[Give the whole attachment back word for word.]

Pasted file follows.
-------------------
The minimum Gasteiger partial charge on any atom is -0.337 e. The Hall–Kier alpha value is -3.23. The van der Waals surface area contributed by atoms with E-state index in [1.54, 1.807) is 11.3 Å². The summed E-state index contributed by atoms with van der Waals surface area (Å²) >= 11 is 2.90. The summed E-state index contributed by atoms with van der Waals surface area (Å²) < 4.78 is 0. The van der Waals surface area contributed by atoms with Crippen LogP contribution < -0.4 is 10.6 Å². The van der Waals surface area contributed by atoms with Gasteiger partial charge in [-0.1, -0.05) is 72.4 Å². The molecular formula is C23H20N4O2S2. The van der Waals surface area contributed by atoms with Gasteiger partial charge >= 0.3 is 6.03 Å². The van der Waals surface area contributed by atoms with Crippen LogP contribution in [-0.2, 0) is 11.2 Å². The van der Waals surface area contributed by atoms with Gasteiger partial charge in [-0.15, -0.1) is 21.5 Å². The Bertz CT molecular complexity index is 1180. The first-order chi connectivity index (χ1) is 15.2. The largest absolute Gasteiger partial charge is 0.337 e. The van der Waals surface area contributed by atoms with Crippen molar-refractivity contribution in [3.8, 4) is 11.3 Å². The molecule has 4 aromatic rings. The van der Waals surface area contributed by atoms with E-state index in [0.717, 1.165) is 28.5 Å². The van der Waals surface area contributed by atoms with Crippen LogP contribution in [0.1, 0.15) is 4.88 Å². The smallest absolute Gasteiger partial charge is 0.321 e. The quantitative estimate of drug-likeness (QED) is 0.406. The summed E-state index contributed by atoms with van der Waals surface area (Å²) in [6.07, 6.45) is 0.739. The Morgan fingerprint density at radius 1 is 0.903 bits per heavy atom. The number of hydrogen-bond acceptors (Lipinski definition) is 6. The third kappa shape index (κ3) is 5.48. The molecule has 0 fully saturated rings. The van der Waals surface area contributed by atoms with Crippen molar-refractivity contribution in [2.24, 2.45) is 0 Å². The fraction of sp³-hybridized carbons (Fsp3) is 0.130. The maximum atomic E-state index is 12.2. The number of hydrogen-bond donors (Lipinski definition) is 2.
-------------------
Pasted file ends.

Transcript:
The minimum Gasteiger partial charge on any atom is -0.337 e. The Hall–Kier alpha value is -3.23. The van der Waals surface area contributed by atoms with E-state index in [1.54, 1.807) is 11.3 Å². The summed E-state index contributed by atoms with van der Waals surface area (Å²) >= 11 is 2.90. The summed E-state index contributed by atoms with van der Waals surface area (Å²) < 4.78 is 0. The van der Waals surface area contributed by atoms with Crippen LogP contribution < -0.4 is 10.6 Å². The van der Waals surface area contributed by atoms with Gasteiger partial charge in [-0.1, -0.05) is 72.4 Å². The molecular formula is C23H20N4O2S2. The van der Waals surface area contributed by atoms with Gasteiger partial charge >= 0.3 is 6.03 Å². The van der Waals surface area contributed by atoms with Crippen LogP contribution in [-0.2, 0) is 11.2 Å². The van der Waals surface area contributed by atoms with Gasteiger partial charge in [-0.15, -0.1) is 21.5 Å². The Bertz CT molecular complexity index is 1180. The first-order chi connectivity index (χ1) is 15.2. The largest absolute Gasteiger partial charge is 0.337 e. The van der Waals surface area contributed by atoms with Crippen molar-refractivity contribution in [3.8, 4) is 11.3 Å². The molecule has 4 aromatic rings. The van der Waals surface area contributed by atoms with E-state index in [0.717, 1.165) is 28.5 Å². The van der Waals surface area contributed by atoms with Crippen LogP contribution in [0.1, 0.15) is 4.88 Å². The smallest absolute Gasteiger partial charge is 0.321 e. The quantitative estimate of drug-likeness (QED) is 0.406. The summed E-state index contributed by atoms with van der Waals surface area (Å²) in [6.07, 6.45) is 0.739. The Morgan fingerprint density at radius 1 is 0.903 bits per heavy atom. The number of hydrogen-bond acceptors (Lipinski definition) is 6. The third kappa shape index (κ3) is 5.48. The molecule has 0 fully saturated rings. The van der Waals surface area contributed by atoms with Crippen molar-refractivity contribution in [2.24, 2.45) is 0 Å². The fraction of sp³-hybridized carbons (Fsp3) is 0.130. The maximum atomic E-state index is 12.2. The number of hydrogen-bond donors (Lipinski definition) is 2.